US 6295337 B1
The present invention relates to a digital radiography device with protection against electrical risks, having:
a radiation source (10);
a sensor (12) connected to an electronic card (13) of a computer (14),
first and second assemblies (20, 21) isolated from each other from the galvanic point of view, the first assembly (20) comprising electronic means connected to the sensor (12), the second assembly (21) comprising means for supplying a voltage for supplying the sensor (12) during the presence of radiation and a voltage for supplying the sensor part of the card (13), and means for providing management of the sensor, recovery of the data and processing thereof; the two assemblies (20, 21) exchanging information by optical means.
1. A digital radiography device with protection against electrical risks, having:
a radiation source;
a sensor connected to an electronic card of a computer;
two assemblies isolated from each other from the galvanic point of view: the first assembly comprising electronic means connected to the sensor and the second assembly comprising means for supplying a voltage for supplying the sensor during the presence of radiation and a voltage for supplying the sensor part of the card, means for providing management of the sensor, recovery of the data issuing from the latter and processing thereof; the two assemblies exchanging information by optical means, the two assemblies cohabiting within the electronic card.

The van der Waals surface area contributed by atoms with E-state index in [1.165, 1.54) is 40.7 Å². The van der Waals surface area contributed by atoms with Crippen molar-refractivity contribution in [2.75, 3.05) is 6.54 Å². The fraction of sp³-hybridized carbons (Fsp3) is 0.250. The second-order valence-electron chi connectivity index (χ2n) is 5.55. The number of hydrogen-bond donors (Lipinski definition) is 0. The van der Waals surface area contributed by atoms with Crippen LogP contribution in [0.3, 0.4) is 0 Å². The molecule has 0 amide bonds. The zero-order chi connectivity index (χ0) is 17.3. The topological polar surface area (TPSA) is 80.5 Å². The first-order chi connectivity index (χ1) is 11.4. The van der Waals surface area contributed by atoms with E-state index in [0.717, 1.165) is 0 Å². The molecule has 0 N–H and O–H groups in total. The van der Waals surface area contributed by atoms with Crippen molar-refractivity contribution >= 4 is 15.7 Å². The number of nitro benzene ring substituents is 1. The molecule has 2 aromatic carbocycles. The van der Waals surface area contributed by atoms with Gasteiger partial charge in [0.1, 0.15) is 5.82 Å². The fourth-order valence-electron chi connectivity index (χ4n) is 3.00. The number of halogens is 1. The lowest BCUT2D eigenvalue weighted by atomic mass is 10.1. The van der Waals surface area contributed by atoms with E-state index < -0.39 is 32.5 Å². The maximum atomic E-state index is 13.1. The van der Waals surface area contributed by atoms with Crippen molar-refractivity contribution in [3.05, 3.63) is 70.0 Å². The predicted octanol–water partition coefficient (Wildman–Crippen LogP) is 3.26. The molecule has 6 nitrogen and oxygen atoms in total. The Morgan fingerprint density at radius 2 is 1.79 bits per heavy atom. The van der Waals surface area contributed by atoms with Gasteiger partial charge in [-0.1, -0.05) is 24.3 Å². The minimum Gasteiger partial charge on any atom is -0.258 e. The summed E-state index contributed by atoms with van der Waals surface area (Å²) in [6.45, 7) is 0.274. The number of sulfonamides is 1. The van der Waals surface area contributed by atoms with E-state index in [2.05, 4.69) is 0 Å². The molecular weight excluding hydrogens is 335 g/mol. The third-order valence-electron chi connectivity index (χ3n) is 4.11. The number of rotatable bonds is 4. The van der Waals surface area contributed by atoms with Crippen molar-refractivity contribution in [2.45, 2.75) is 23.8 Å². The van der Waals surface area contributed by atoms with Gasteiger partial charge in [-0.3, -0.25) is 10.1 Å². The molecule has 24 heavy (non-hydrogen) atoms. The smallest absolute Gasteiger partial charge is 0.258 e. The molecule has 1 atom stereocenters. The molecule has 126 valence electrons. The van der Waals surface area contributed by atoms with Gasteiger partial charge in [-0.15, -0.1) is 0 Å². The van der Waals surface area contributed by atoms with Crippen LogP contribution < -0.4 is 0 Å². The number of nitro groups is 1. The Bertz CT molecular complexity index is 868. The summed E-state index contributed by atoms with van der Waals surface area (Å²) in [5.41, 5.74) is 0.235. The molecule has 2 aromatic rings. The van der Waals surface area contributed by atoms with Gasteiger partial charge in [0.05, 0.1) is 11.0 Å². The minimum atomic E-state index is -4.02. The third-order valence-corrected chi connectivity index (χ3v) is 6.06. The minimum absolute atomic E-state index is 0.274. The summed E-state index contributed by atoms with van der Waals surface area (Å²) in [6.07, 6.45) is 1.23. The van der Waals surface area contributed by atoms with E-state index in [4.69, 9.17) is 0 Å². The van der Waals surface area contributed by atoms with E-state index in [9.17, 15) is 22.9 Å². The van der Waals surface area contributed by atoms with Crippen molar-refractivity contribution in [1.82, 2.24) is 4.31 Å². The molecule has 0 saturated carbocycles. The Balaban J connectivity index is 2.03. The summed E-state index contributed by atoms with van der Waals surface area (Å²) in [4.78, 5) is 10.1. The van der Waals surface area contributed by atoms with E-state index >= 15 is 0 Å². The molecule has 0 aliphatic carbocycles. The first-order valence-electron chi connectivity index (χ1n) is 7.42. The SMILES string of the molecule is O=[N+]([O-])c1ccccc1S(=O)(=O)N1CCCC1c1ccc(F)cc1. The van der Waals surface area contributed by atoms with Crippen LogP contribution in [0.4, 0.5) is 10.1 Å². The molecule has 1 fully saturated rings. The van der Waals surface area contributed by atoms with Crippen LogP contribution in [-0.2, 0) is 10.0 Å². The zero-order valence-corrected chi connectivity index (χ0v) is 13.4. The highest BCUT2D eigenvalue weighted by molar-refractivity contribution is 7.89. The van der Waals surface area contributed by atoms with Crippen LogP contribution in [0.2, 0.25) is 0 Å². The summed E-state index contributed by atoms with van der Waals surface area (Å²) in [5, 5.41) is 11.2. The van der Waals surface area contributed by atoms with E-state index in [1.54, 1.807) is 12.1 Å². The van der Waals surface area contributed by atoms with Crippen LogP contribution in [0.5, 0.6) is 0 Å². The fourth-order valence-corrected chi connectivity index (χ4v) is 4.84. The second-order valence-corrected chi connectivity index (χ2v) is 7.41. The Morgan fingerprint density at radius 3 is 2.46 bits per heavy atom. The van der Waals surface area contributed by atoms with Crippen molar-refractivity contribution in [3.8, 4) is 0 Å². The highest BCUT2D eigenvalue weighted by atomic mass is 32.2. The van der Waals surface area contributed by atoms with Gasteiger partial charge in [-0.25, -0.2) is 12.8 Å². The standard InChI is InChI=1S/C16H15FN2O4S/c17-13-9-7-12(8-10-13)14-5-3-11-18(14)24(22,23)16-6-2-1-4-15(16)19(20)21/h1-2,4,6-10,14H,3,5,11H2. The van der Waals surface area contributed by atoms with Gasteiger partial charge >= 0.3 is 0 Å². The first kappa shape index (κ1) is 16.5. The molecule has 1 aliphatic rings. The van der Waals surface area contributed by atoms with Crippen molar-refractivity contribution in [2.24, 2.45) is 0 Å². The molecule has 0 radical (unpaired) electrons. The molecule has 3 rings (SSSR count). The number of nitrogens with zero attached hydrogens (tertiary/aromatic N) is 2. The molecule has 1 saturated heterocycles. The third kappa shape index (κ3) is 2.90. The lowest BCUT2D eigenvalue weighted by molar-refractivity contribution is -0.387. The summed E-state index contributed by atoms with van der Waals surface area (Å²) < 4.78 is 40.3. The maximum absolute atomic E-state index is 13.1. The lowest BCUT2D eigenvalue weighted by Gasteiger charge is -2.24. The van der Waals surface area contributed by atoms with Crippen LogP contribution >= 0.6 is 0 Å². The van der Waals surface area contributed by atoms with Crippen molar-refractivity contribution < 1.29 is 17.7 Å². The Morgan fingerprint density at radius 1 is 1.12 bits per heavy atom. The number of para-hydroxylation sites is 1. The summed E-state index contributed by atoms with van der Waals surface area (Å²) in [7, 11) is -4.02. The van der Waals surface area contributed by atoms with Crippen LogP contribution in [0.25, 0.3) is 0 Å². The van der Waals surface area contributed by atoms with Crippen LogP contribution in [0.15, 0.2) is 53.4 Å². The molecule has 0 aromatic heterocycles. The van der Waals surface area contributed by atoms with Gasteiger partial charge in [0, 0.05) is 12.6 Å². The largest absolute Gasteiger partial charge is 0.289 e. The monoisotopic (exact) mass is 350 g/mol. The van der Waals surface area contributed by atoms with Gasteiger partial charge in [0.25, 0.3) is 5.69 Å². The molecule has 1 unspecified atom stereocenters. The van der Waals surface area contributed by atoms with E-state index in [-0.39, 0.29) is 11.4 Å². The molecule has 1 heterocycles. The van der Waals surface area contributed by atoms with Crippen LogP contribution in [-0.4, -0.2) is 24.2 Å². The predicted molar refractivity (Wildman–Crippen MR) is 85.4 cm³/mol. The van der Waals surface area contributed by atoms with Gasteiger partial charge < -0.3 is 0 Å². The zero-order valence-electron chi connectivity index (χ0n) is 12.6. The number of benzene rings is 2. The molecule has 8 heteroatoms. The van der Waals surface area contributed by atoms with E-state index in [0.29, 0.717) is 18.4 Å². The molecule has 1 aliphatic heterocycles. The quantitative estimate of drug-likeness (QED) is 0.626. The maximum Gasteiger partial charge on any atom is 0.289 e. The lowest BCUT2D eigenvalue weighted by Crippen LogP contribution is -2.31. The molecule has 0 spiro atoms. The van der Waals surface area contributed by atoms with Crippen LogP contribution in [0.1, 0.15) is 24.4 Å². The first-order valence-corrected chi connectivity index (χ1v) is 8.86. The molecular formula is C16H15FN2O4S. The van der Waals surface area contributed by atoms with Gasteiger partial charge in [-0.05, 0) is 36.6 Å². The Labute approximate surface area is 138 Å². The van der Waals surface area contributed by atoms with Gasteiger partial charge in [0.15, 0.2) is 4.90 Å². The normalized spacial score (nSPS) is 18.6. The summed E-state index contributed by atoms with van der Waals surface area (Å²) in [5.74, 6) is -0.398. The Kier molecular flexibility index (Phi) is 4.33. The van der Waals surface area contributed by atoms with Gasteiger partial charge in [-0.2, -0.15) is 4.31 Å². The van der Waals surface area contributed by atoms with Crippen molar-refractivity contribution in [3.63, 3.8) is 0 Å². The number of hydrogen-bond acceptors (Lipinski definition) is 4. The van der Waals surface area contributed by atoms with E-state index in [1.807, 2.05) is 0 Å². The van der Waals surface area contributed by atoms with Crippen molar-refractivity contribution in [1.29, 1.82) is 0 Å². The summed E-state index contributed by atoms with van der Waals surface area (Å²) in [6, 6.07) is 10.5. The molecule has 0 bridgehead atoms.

2. A device according to claim 1, wherein the radiation source is an X-ray source.
3. A device according claim 1, wherein the two assemblies on the electronic card are surrounded by a belt of air.
4. A device according to claim 1, wherein the first assembly comprises electronics located on the electronic card and disposed in a galvanic isolation enclosure situated on said electronic card, the sensor, and a connecting cable connecting the sensor to these electronics.
5. A device according to claim 4, wherein the electronics of the sensor assembly are protected by an isolating belt.
6. A device according to claim 4, wherein the connection between isolating enclosure and connecting cable is effected by a movable plug passing through the metallic casing of the computer, this plug having insulation increased by superimposed moulding.
7. A device according to claim 6, wherein the fixed base of the connector, which receives the plug, is situated recessed in the isolating enclosure.
8. A device according to claim 4, wherein the analogue data issuing from the sensor are digitized in the sensor electronics within the isolating enclosure.
9. A device according to claim 1, wherein the power necessary for the sensor assembly is taken off in the computer assembly downstream from the safety supply, on the low-voltage supplies, and transmitted by means of DC/DC converters situated on the electronic card.
10. Use of the device according to any one of the preceding claims, in the field of dental radiography.
1. Technical field
The present invention relates to a digital radiography device with protection against electrical risks.